"A school has male and female students."

Translation:Ludus discipulos et discipulas habet.

October 20, 2019

This discussion is locked.


Why is it Ludus and not Ludo?


Ludus is the subject case (nominative) that has to be used here, since the school is the subject of the sentence. The school has students. The students are in their accusative case. (Ludo would be for dative and ablative.)


Does anybody know when to use "discipulos" instead of "discipuli"?


discipuli -> nominative plural -> The nominative form is used when the word is the subject, the one doing the action. "The students are going to the school." -> Discipuli ad ludum eunt.

discipulos -> accusative plural -> The accusative is often used when the word is the direct object, the word that the action is being done to. "The teacher has students" -> Magister discipulos habet.

I have seen someone else on the forms make comparisons to how 'they' and 'them' are used in English. Discipuli would be used like 'they'. Discipulos like 'them'.


I missed the previous explanation about the verbs to be and to have, but I will make my question here... Are there cases when est and habet are interchangeable?


Schola should be acceptable!


Probably, although schola could imply a high level of learned discourse and could have the connotation of followers of a particular philosophy. Ludus is probably best but we have no context so it's a wash. If we're going to quibble, it's dubious that there would be discipulas in a ludus -- given concerns about pudor, it's quite unlikely that a Roman would allow a slave (paedagogus) to have access to his daughter without supervision. It's conceivable that a Roman would hire a paedagogus to come to his home to teach his daughter under the supervision of female slaves.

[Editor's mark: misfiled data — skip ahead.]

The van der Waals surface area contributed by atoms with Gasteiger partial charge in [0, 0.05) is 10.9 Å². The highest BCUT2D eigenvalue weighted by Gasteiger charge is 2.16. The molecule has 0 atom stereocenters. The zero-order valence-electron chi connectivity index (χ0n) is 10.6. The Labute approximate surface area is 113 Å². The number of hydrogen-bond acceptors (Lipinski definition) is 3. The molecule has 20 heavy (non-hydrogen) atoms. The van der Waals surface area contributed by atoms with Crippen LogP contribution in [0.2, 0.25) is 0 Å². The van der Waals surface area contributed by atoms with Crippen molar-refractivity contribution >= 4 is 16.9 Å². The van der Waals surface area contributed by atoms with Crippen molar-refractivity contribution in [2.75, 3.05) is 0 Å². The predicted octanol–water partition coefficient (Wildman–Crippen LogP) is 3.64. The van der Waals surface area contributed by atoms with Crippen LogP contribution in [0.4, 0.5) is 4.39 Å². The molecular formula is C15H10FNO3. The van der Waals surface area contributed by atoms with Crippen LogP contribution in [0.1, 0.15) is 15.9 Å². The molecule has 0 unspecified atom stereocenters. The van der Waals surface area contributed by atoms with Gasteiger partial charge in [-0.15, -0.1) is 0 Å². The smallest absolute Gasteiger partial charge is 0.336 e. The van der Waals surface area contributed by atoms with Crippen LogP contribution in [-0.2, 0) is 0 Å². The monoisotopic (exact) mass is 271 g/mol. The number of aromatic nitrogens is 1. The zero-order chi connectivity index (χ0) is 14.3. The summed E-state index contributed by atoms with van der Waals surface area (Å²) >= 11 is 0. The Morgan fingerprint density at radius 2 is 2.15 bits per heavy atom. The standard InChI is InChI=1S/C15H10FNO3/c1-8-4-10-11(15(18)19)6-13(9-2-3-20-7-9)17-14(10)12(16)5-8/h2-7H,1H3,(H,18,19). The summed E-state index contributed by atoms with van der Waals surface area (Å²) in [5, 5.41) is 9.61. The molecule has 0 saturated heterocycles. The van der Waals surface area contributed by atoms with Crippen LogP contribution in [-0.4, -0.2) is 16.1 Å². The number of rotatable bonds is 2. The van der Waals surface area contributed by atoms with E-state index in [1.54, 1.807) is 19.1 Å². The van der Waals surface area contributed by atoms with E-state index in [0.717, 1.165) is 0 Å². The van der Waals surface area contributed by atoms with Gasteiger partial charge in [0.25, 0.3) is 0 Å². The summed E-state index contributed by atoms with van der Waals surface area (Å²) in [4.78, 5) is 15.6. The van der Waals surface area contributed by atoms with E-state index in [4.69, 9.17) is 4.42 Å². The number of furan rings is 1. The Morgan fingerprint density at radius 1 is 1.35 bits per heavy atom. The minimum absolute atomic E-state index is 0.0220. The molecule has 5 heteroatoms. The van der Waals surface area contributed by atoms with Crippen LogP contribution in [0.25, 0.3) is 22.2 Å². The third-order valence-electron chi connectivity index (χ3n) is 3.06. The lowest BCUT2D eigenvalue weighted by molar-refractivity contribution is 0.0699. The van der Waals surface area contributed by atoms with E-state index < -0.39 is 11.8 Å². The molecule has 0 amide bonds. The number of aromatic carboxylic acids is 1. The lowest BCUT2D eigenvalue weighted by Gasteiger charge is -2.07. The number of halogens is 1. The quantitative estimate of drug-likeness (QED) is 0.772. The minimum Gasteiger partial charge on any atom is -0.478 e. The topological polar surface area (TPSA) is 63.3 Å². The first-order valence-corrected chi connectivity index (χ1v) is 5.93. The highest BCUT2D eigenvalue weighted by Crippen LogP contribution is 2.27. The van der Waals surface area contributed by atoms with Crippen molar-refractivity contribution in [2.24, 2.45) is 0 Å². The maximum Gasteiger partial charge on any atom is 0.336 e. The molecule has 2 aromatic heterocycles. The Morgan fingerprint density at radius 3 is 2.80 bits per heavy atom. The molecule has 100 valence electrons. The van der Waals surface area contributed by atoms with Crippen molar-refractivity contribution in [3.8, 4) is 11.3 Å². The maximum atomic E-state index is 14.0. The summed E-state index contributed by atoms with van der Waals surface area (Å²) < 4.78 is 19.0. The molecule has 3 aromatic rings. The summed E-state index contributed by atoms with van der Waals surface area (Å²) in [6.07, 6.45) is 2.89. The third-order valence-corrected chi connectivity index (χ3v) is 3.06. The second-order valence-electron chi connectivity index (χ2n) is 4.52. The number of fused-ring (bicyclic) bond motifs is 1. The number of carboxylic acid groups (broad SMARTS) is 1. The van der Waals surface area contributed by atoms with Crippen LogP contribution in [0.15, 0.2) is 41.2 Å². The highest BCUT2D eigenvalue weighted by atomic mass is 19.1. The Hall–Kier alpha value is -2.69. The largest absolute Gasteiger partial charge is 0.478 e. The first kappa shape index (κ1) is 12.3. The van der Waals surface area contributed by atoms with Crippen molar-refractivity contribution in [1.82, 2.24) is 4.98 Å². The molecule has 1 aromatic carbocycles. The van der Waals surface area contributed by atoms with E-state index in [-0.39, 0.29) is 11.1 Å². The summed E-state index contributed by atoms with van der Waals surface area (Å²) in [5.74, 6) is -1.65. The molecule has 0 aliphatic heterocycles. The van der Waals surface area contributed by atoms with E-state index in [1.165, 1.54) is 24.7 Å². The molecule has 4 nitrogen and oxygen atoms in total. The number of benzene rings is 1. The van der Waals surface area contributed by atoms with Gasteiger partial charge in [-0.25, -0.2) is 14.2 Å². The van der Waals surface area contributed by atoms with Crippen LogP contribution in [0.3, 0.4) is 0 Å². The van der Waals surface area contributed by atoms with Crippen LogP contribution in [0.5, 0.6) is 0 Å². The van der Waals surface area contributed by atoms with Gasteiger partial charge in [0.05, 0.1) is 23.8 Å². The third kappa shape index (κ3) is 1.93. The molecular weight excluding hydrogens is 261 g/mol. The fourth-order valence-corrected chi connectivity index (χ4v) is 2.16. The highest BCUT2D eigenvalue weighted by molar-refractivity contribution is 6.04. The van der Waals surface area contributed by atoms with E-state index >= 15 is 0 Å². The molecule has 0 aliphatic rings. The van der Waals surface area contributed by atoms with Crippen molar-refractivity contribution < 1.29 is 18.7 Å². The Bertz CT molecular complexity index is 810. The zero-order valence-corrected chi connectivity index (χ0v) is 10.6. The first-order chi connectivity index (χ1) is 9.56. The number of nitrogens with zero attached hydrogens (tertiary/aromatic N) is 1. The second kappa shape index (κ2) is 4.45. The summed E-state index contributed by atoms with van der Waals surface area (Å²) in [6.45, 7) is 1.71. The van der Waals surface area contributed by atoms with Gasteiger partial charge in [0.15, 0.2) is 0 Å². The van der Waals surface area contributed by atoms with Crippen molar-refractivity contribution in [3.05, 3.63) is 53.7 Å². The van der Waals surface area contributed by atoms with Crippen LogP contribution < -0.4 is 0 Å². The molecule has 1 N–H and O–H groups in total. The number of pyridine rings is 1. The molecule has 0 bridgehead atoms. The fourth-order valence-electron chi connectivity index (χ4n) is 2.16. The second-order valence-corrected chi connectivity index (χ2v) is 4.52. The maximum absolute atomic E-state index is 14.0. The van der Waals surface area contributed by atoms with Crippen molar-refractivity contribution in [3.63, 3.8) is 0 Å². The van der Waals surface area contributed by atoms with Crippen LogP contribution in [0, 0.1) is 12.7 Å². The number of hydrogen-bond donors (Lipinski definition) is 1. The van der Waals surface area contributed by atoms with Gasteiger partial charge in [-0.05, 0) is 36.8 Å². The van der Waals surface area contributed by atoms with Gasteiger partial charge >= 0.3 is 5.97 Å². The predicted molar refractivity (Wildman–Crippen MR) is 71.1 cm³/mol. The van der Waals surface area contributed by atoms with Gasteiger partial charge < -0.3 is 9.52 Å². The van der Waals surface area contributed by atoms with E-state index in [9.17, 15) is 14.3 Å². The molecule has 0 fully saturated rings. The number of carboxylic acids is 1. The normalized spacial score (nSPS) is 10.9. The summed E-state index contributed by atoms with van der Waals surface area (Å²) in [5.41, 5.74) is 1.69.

it should really be ludus et discipulos et discipulas habet. ie both male students and female students


You raise a great point: it could be et ... et. Another thought: girls didn't usually become students, and given the rarity of that situation, which is sexist to us, non solum...sed etiam would be appropriate.


Is there a reason why schola is wrong?


This is one of very many questions recently that ask to translate from English to Latin that I've gotten wrong and the "Correct Answer" is given in English, basically repeating the sentence I was given in the first place. I've reported them as using the button as "The Correct Solution is wrong or unnatural". But then when I click on a comment thread like this one, the correct answer, in Latin, always shows up. I'm not sure if the people looking at the reports will see the Correct Answer as the one that I'm seeing (ie, in English) or the Correct Answer that shows up in the comment thread, and then think I'm trolling them because there's nothing wrong.


If it happens again, try to get a screen shot, and submit it to Duo as a bug report. Here (https://support.duolingo.com/hc/en-us/requests/new) is the link to submit a report.


Does anyone know why the form 'ludus'is used here?


ludus is used since it is the subject of the sentence, the thing that is 'having'.

It is the nominative singular form.

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